Tuesday, April 21, 2009


Jan is the most famous eco-warrior in the world--not only is she beautful and smart and daring, she also happens to be the First Lady of the United States. Her husband, Casten Everett, is the first independent to ever be elected to the highest office and nearing the end of his term, his re-election numbers aren't looking so hot. The couple are soon put at odds with one another when Jan discovers that Carsten has made a quiet deal with the Japanese that allows the country to harvest a huge, stranded herd of blue whales. Determined to save the whales herself, Jan sets off on an impossible mission--to drive the whales across the globe and protest them from the Japanese hunters. From the East Coast to the West, Alaska to Norway to Japan and back again, we see the story play out in politics and conservatism. The war between the two is unimaginable.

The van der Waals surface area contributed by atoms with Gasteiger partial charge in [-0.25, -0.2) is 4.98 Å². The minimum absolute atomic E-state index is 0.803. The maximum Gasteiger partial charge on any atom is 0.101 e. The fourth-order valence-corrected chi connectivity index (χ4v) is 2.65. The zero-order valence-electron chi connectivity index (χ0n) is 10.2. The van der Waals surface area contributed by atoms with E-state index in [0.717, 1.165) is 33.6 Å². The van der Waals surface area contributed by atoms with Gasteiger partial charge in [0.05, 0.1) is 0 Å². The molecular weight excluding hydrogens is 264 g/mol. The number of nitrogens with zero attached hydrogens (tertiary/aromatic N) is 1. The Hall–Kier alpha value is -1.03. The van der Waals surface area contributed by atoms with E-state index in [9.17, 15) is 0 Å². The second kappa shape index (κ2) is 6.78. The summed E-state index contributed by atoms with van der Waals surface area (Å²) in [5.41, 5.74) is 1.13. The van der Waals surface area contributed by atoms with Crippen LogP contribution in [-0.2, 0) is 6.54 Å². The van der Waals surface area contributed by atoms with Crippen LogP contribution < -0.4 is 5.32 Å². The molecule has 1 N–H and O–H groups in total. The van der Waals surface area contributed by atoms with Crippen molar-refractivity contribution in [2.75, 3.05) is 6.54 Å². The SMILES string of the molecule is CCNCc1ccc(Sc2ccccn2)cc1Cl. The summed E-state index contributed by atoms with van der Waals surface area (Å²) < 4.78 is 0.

I thought this book was absolutely great. I've always liked whales and been against the hunting of the endangered species (yeah, I've never bought that "scientific research" bit, either). But it wasn't until I read the grisly descriptions of the whales being peeled apart (a few of the passages made my stomach turn a bit) that I really found my opposition. Some of the story is a bit over-the-top and you definitely have to suspend all notion of reality in regards to most of Jan's activities (the First Lady would NEVER have the kind of freedom that she enjoyed--and no matter what her marital problems, the Secret Service wouldn't stop surveillance of her). But the book reads like a movie (understandably, since the authors have a history in screenwriting)--the short chapters immerse one in the book, and the fast pace keeps you hooked. A good read with a great message at the core of it.

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